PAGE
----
A worn path by Eudora Welty


What makes the setting so important in the story "A Worn Path" by Eudora Welty?

"It was December -- a bright frozen day in the early morning." This is how Ms. Welty starts her story. Could you guess by the first line that this story was going to be about some type of struggle? If you have read many of Eudora Welty?s stories, you will find that hardship in the South tends to be a topic she enjoys relaying to her readers. This first line is but one of many references to the setting of "A Worn Path".

In my opinion, Ms. Welty uses the setting in this story not only to convey how hard the trip is for Phoenix Jackson but also how life was in the South. It could also reference the many struggles of black Americans in the early 1900?s. For example, the Civil Rights movement was a long and Worn Path. Did the Author know that the hardships of life during the early 1900?s would also mirror the hardships that we all experience today? I would imagine the answer to that question is that life is what you make it! If old Phoenix Jackson had not cared so much for her little grandson, she would have given up the long trip to town a long time ago. But because she loved her grandson very much, she made regular trips down the worn path. The hardships she came across along the way made her life more interesting. As the Author writes in the story, old people talk to themselves. The trips down the worn path give Phoenix many things to talk to her self about during the long journey. The exercise keeps her strong and the love for her grandson keeps her on the right path.

This picture along with many others were taken by Eudora Welty in the 1930?s while she was traveling though some of the poorest parts of Mississippi. Old Phoenix Jackson lived off the Old Natchez Trace. So, this picture could be part of the path Phoenix had to travel in the story, "A Worn Path".

The Author describes a scene where Phoenix has to creep and crawl under a barbed-wire fence while always fearful of tearing her dress. I believe this is a parity to the hardship of life. In my life, there are times that seem easy and others feel just like creeping and crawling, trying not to get hurt or damage things too costly to replace along my way. I, like Phoenix, do not have the time or money for most of lives little surprises. When the worn path Phoenix was traveling started up hill, she refers to the feeling of chains being about her feet. The weight of daily decisions can make life's burden seem much heavier, just like climbing uphill. I find the similarities between the setting and occurrences in this story and our everyday lives most uncanny!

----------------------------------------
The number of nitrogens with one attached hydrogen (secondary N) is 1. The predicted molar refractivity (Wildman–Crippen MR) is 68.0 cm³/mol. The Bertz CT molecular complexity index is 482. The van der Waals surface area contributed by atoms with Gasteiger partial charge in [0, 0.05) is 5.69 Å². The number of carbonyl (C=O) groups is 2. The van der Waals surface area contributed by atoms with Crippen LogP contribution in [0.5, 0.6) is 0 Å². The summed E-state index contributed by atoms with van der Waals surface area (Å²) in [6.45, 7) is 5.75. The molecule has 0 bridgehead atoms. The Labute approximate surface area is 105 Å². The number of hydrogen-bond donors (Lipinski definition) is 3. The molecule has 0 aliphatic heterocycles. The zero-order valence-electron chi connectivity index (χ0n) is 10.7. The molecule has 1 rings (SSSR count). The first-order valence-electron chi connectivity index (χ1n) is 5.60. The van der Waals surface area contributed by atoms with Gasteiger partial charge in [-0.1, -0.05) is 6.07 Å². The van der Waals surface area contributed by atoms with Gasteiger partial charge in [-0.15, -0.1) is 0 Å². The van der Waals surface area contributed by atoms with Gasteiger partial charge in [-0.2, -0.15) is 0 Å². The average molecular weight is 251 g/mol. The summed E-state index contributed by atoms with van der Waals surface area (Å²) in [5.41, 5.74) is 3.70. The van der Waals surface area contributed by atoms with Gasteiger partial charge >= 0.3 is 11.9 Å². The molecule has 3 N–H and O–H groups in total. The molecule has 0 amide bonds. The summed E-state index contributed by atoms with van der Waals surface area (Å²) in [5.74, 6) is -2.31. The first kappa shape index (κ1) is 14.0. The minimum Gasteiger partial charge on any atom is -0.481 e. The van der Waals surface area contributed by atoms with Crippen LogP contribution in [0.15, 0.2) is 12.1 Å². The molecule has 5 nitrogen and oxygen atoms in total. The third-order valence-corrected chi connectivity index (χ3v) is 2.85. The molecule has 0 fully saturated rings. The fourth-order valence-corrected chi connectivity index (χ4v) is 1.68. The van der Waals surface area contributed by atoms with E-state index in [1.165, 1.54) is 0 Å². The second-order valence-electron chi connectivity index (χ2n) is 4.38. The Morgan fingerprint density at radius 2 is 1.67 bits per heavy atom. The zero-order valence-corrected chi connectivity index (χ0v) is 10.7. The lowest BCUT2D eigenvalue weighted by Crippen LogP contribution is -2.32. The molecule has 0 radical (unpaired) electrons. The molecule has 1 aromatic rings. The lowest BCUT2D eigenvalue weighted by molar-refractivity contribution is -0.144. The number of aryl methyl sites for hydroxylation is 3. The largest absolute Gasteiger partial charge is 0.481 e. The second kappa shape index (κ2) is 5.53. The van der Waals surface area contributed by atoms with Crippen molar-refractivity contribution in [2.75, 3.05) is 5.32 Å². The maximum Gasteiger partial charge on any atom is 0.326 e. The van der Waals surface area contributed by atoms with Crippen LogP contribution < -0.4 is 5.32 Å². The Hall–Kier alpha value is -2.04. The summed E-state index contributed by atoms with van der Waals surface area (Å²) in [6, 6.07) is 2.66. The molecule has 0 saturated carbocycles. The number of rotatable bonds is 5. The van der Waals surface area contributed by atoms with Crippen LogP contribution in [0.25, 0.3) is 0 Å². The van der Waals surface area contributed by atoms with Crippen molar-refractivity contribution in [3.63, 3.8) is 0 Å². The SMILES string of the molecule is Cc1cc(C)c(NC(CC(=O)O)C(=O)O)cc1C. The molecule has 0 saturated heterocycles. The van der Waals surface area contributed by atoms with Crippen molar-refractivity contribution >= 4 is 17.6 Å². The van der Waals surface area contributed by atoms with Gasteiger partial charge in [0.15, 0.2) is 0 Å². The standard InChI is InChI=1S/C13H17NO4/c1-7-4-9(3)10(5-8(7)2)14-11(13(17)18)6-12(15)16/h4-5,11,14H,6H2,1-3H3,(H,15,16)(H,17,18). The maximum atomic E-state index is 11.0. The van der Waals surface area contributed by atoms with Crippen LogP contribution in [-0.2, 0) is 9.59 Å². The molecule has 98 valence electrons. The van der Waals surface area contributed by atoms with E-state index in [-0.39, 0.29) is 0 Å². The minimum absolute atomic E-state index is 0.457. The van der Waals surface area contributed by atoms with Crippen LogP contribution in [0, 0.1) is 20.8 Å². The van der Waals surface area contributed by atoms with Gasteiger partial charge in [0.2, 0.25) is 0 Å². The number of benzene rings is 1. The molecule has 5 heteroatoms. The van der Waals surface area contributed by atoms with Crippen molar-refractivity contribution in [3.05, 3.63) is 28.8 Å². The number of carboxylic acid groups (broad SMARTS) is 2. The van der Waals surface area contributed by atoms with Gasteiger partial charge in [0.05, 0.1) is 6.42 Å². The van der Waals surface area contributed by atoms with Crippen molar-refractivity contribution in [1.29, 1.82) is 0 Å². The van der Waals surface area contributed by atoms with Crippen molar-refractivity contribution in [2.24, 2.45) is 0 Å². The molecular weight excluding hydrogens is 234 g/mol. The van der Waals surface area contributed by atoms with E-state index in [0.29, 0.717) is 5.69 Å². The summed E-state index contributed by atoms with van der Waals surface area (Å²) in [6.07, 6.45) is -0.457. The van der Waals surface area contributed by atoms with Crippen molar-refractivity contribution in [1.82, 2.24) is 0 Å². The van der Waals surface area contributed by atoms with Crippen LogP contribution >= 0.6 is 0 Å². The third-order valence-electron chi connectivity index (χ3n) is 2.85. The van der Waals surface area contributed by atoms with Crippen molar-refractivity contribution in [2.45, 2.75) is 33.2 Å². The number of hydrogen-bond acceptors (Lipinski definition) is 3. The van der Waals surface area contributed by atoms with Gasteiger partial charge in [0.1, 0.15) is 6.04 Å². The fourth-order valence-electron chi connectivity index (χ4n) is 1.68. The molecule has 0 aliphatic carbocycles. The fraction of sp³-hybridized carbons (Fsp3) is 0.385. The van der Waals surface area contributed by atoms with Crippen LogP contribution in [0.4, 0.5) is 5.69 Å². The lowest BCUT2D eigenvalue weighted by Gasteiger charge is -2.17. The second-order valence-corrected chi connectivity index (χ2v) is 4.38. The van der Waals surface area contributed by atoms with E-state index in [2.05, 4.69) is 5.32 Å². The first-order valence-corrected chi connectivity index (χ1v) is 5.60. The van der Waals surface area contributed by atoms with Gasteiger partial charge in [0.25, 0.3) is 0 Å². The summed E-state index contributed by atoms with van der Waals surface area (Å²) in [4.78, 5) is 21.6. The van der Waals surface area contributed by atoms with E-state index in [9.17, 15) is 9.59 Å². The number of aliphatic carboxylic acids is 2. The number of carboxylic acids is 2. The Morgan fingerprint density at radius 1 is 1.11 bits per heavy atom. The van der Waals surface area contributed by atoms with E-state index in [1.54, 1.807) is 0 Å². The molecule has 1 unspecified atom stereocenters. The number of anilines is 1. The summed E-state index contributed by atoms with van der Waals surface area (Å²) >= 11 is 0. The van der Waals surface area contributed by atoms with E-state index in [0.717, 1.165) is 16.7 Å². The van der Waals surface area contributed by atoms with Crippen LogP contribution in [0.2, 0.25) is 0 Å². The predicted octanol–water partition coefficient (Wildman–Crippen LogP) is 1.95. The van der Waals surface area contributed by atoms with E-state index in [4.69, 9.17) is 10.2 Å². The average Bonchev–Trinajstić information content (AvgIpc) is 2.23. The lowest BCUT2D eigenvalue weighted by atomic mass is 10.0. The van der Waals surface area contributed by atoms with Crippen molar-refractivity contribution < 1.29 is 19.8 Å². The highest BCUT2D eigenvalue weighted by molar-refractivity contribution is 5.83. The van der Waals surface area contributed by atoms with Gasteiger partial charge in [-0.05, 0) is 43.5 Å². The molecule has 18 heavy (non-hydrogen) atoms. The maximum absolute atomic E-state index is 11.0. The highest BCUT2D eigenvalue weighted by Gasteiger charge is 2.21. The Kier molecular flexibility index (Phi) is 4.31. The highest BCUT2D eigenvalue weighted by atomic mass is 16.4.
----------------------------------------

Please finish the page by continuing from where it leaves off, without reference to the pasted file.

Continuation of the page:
At one point in the story Phoenix speaks of going through a maze of corn and there was no path. In our day to day lives, we wonder along not always on a specific path. We like Phoenix have to stop and remember where we were headed or what we were about to do. The author shows this aspect of life well when Phoenix is asked about her little grandson. She has to stop, gather her thoughts, before the reason for her journey becomes clear. I believe that the journey is the point to the story! The setting, all the bumps in the road, the ditches we fall into, a torn dress on a thorny bush. That?s what makes life worth living. If the road was always a straight and even path, would it not become boring and trivial? Phoenix makes these trips regular. She does it for love. The fears, troubles, adventures along the way are a large part of her life. As in our lives, the journey is what life is all about.